In June 2010, the NGA floated the idea through NCOIC of using a community cloud to support international disaster response efforts. This came on the heels of the Haiti Earthquake disaster in which response efforts were severely hampered by the inability to securely share information in a flexible, on-demand manner. From the NGA description of the desired capabilities, it was clear that the Virtual Organization (VO) concept from the grid computing arena was exactly what they were asking for.
The idea of implementing a VO management system (VOMS) in an open source cloud was communicated back through NCOIC to the NGA. Two years passed before the funding was lined-up and NCOIC and their members were finally on contract in October 2012. Work commenced to implement a simple VOMS using the OpenStack open-source cloud software stack. This involved augmenting the OpenStack security and identity service (Keystone) to use another MongoDB to manage VO information when a user was authenticating to a VO domain. The OpenStack storage service (Swift) was also modified to understand how to apply policy to the VO attributes granted to federation members.
While this approach worked, it was actually very insecure and hard-coded for one function. The communication with the MongoDB server was not protected, and the only federated function that could be managed was reading and writing to Swift storage containers. Half-way through this project, after gaining a much better understanding of how Keystone worked, it finally dawned on personnel how a much more general federation capability could have been built.
Nonetheless, the initial VOMS implementation was completed and demonstrated as part of the final outbrief in September, 2013, in Tysons Corner VA. Over 100 persons from across government and industry attended with great interest. Afterwards there were several offers of follow-on presentations and discussions. Then in October 2013, the federal government shut-down over political disputes. All of the positive momentum was lost.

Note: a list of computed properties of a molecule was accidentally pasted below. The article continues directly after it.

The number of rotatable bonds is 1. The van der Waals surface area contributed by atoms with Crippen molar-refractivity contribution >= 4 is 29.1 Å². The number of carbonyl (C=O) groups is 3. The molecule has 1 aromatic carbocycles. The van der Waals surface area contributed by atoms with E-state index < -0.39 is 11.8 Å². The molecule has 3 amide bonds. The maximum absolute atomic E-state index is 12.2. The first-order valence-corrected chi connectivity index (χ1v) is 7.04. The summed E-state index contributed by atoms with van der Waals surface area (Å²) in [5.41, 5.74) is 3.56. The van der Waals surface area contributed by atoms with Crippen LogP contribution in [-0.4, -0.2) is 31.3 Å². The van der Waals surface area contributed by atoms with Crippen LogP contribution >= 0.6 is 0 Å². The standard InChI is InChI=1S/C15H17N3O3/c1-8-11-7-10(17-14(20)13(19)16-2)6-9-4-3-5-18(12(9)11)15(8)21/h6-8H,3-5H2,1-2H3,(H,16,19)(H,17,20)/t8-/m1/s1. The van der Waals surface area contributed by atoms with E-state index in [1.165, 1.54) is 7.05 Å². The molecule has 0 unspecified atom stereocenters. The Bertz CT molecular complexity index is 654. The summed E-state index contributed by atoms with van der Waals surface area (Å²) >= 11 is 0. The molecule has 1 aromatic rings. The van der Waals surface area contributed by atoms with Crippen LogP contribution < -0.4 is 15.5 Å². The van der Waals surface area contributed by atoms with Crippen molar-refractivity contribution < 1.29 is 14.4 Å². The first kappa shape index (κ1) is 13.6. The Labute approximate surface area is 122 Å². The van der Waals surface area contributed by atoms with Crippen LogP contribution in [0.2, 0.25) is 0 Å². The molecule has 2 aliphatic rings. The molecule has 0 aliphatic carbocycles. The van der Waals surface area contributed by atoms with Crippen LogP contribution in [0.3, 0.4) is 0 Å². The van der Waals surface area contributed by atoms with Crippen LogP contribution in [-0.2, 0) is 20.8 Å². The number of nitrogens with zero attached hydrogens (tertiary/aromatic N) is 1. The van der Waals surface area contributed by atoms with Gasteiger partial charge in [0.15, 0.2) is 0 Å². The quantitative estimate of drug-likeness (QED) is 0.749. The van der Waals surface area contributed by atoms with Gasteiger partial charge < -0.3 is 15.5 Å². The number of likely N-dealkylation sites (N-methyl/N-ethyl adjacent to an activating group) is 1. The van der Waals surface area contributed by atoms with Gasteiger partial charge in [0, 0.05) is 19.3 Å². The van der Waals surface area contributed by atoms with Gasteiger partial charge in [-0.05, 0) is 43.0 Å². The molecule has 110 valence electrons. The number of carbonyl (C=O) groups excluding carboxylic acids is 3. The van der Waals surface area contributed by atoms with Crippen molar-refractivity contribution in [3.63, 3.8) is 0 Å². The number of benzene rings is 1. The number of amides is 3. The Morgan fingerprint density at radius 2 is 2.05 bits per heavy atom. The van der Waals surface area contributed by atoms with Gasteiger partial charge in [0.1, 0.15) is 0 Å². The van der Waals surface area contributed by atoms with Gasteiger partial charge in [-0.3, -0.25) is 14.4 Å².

Fortunately internal IR&D funding was obtained at The Aerospace Corporation starting in FY13. (IR&D projects at Aerospace are traditionally funded for three years.) The KeyVOMS IR&D project leveraged the object model introduced in Keystone V3 to implement and manage VOs. The Keystone domain "owned" users and projects. Services registered in the Keystone Service Catalog could be associated with projects, as could users. Whenever a user authenticated to a Keystone domain and project, endpoint filtering was used to return a filtered service catalog of other those services the user was authorized to use, as part of an encrypted authorization token. By deploying a stand-alone Keystone V3 service, service endpoints for services from different clouds could be registered and associated with different domains and projects. Hence, a Keystone V3 domain was tantamount to a VO. This stand-alone Keystone server was the KeyVOMS server. Only the Keystone policy file had to be changed to define three additional roles: VOMS_Admin, VO_Admin and VO_Site_Admin.